Münster Cathedral stands in the heart of the city, on a small hill called Horsteberg. This area, which also contains the Domplatz and surrounding buildings, was the old Domburg. West of the cathedral lies the bishop's palace and part of the old curia complex along with the current cathedral chapter.
The cathedral had two predecessors. The first cathedral (called the Ludgerus Dom, 805-1377) stood to the north of the current cathedral; the second cathedral was built in the tenth or eleventh century and was demolished during the construction of the third and current cathedral between 1225 and 1264. The imposing westwerk with its nearly identical towers was built as part of the second cathedral around 1192 and was incorporated into the current building. As a result, the cathedral is a mixture of styles, combining the Romanesque westwerk, old choir and west towers with the Gothic nave, transepts, high choir and ring of chapels.
Each of the cathedral buildings served as the cathedral church of the Diocese of Munster, but each also had additional functions, at least at times. The original Carolingian cathedral was also the Collegiate church for a cloister founded by Liudger, with the monks living under the rule of Chrodegang. Each cathedral served as a parish church, originally for the whole of Munster. As a result of the foundation of further parish churches, the parish district of the cathedral was reduced to the Old Domburg and Domimmunität in 1090. In the first half of the thirteenth century, the Church of St Jacobi was built on the Domplatz. With the completion of this church, the cathedral, which was then under construction, lost its function as a parish church entirely. Since the demolition of St Jacobi in 1812, the cathedral regained its role as parish church.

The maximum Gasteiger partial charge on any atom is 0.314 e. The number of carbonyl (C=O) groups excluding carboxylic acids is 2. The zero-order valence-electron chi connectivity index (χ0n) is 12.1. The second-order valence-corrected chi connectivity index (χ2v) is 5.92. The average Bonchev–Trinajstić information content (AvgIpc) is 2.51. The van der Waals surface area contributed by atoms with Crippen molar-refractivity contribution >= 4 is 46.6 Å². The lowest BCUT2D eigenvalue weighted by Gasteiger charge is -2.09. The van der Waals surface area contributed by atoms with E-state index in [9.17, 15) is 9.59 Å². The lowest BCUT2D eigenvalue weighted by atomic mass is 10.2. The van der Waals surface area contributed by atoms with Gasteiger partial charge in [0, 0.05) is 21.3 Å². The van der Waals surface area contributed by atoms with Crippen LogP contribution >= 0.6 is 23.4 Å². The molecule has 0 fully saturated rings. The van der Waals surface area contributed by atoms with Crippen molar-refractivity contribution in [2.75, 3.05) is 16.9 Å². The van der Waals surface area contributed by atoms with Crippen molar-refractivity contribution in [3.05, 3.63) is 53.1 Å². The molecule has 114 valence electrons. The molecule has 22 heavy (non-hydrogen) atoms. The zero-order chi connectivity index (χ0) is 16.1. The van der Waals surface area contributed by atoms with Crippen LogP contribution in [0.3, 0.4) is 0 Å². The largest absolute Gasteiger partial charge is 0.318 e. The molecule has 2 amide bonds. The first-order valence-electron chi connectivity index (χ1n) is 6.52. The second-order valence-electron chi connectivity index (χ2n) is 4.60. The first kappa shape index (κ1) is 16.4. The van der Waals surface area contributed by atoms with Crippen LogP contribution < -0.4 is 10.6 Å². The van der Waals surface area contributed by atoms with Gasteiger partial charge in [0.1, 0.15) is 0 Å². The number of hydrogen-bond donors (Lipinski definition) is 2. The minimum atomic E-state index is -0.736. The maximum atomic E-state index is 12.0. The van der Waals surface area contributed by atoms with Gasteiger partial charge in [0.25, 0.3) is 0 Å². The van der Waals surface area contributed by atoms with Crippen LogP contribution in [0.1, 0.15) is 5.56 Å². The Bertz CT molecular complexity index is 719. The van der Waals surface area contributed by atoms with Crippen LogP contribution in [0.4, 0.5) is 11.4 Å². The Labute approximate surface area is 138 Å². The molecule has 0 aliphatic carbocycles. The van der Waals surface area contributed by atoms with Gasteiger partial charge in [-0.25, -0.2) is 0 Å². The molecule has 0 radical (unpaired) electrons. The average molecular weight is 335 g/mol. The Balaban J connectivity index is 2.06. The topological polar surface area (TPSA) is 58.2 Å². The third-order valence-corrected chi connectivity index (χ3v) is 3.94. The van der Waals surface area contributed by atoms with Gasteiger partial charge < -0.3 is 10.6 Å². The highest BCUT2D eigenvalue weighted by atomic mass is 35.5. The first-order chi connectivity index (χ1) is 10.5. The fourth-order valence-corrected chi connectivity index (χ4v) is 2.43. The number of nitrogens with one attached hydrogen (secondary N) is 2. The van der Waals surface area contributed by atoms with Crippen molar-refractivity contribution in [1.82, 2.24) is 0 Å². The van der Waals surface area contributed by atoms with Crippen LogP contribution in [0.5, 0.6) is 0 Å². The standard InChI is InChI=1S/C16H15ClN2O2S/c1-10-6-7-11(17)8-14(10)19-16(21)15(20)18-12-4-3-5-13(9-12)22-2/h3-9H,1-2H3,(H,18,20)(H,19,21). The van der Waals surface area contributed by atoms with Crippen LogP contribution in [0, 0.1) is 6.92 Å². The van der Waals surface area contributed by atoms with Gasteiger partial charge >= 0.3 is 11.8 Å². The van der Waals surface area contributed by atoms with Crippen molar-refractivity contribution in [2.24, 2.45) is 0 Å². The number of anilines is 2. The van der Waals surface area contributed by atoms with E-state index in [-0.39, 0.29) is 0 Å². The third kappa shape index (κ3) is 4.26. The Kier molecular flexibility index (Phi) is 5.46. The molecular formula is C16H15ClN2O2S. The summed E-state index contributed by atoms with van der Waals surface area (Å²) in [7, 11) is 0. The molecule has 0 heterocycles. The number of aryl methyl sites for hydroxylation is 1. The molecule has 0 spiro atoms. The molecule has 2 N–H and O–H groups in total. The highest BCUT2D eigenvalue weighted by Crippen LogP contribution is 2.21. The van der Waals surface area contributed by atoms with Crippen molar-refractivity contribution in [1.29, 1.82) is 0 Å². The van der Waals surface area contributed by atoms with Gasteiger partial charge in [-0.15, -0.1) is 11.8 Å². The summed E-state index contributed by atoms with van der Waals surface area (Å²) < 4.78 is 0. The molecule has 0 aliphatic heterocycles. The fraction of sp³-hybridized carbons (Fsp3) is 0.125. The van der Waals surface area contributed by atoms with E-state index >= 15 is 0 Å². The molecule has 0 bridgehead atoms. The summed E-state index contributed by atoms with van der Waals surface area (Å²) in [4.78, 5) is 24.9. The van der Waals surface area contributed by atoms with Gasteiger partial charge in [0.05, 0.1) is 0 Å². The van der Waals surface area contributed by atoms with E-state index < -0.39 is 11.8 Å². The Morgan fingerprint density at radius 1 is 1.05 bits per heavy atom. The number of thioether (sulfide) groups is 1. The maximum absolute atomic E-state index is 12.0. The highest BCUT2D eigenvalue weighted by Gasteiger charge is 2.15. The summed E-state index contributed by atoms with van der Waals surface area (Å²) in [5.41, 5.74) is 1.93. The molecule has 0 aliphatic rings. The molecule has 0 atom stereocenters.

The cathedral contains the tomb of the former Bishop of Munster, Clemens August Graf von Galen who became a Cardinal shortly before his death in 1946 and was beatified by Pope Benedict XVI in 2005.References:
German crusaders known as the Livonian Brothers of the Sword began construction of the Cēsis castle (Wenden) near the hill fort in 1209. When the castle was enlarged and fortified, it served as the residence for the Order's Master from 1237 till 1561, with periodic interruptions. Its ruins are some of the most majestic castle ruins in the Baltic states. Once the most important castle of the Livonian Order, it was the official residence for the masters of the order.
In 1577, during the Livonian War, the garrison destroyed the castle to prevent it from falling into the control of Ivan the Terrible, who was decisively defeated in the Battle of Wenden (1578).
In 1598 it was incorporated into the Polish-Lithuanian Commonwealth and Wenden Voivodship was created here. In 1620 Wenden was conquered by Sweden. It was rebuilt afterwards, but was destroyed again in 1703 during the Great Northern War by the Russian army and left in a ruined state. Already from the end of the 16th century, the premises of the Order's castle were adjusted to the requirements of the Cēsis Castle estate. When in 1777 the Cēsis Castle estate was obtained by Count Carl Sievers, he had his new residence house built on the site of the eastern block of the castle, joining its end wall with the fortification tower.
Since 1949, the Cēsis History Museum has been located in this New Castle of the Cēsis Castle estate. The front yard of the New Castle is enclosed by a granary and a stable-coach house, which now houses the Exhibition Hall of the Museum. Beside the granary there is the oldest brewery in Latvia, Cēsu alus darītava, which was built in 1878 during the later Count Sievers' time, but its origins date back to the period of the Livonian Order. Further on, the Cēsis Castle park is situated, which was laid out in 1812. The park has the romantic characteristic of that time, with its winding footpaths, exotic plants, and the waters of the pond reflecting the castle's ruins. Nowadays also one of the towers is open for tourists.